Coronavirus and charities' real estate

15 May 2020 In-depth

Amanda Gray and Mark Traynor assess the implications of the lockdown for landlords and tenants.

We’ve all heard plenty about the challenges facing the charity sector as a result of the Covid-19 pandemic, and about the various government financial assistance packages available to help weather the storm. But the impact of the crisis is also being felt by charities in another, often overlooked, way: their real estate arrangements.

Now that the initial shock of lockdown has receded slightly, charities should reflect on how they can position themselves so that they can meet the demands of the next few months. In this article, we highlight some of what’s happened in recent weeks and what it means for charities’ property arrangements.


The March rent quarter date saw landlords suffering rental shortfall due to tenants either not paying or seeking rent concessions.

Various big-name landlords have agreed to a variety of temporary rent reliefs – rent holidays, deferrals, reduced payments for specified periods, monthly rather than quarterly payments or some combination of the above – in order to assist their tenants. This helps the landlords avoid having insolvent tenants, empty properties or responsibility for business rates.

However, not all landlords have and, unless there is some wording in the individual lease which allows for a rent reduction in specified circumstances, landlords don’t have to offer rent relief.

The Coronavirus Act 2020

The Coronavirus Act seeks to provide tenant security. So what key aspects of it should you be aware of? In our view you need to bear in mind the following:

  • It puts in place a moratorium on re-entry and forfeiture for non-payment of rent until 30 June. This does not mean that rent is not payable between 26 March and 30 June, but simply that landlords cannot forfeit leases during that period. Rent for this purpose includes all sums payable under the lease, so service charges and contributions to the landlord’s insurance premiums are still payable.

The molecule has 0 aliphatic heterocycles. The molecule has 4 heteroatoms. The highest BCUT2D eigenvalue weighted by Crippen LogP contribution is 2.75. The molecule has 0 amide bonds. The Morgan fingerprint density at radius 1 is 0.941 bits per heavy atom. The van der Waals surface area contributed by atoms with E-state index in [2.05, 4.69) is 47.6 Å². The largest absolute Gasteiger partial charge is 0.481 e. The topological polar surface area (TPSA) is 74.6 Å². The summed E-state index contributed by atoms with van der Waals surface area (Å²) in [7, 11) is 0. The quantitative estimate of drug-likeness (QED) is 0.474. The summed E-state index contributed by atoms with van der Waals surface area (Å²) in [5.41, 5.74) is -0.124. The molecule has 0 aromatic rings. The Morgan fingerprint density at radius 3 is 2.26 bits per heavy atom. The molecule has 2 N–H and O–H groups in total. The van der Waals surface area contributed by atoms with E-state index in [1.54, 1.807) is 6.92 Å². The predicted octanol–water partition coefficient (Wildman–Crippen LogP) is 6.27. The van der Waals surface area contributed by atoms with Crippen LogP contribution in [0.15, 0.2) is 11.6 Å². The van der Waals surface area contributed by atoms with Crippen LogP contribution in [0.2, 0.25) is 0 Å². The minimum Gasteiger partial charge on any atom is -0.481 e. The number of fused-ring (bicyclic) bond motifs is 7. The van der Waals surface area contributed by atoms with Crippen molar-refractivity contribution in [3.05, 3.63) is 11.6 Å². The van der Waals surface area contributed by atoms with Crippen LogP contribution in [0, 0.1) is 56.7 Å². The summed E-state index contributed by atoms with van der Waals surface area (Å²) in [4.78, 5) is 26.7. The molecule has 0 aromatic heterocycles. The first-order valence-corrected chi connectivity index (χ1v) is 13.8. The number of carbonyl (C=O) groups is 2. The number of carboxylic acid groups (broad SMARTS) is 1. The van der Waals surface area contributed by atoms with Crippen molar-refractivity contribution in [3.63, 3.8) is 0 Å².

• The moratorium only applies to non-payment of rent. Tenants are not protected for other breaches of covenant.
  • Any interest due on late payments will still accrue and the debt will increase if tenants do not pay the rents on time.
  • Unless landlords expressly waive the non-payment of rent as a breach during this period, they could reserve the right to forfeit the lease for the non-payment of rent after 30 June.
  • There is no limitation in the Act on a landlord’s ability to use the Commercial Rent Arrears Recovery protocol. This process requires landlords to follow a protocol before instructing a bailiff to recover goods for the non-payment of rent. However, given that a lot of tenants are not in occupation at the moment, it is unlikely landlords would go down this route.
  • The landlords’ contractual right in leases to recover their costs of enforcing for any breach of tenant covenants is not limited. If the rent isn’t paid or if there are other breaches that occur during this period, the landlord could still recover their costs of enforcement.
  • Landlords can still issue proceedings for possession, however, no order for possession can take effect prior to 30 June.

Closure of buildings and properties

In most leases, landlords will have covenanted to provide quiet enjoyment, ie letting the properties to their tenants without any unlawful interruption. If landlords shut down buildings they would be exposing themselves to claims for breach of such covenant.

What happens, however, if the government legislates that all commercial buildings are to be closed? In that case, a landlord preventing a tenant from using the building would not be an unlawful interruption and not a breach of covenant.

Tenants should also be aware of what their leases and insurance policies say about leaving their properties vacant. Some leases include obligations on tenants to ensure properties are not left vacant for a period of time. Insurance policies will also have a maximum amount of time whereby properties can be left vacant.

Business rates relief

The government introduced business rates relief for all retail, leisure, hospitality and nursery businesses in England. This is a 100% rates holiday applicable for the 2020/21 tax year. There is no rateable limit on the relief, and occupied properties in these sectors that will have had to close as a result of the current restrictions will be eligible.

To qualify for relief, the property should be wholly or mainly used for the above qualifying purposes. This is similar to other forms of relief where the test is on use rather than occupation.

The relief is welcome news for the retail, leisure and hospitality industries, including charities with shops. At present, other struggling business sectors such as offices, storage and manufacturing will continue to pay full rates. It is yet to be confirmed if other sectors will get relief.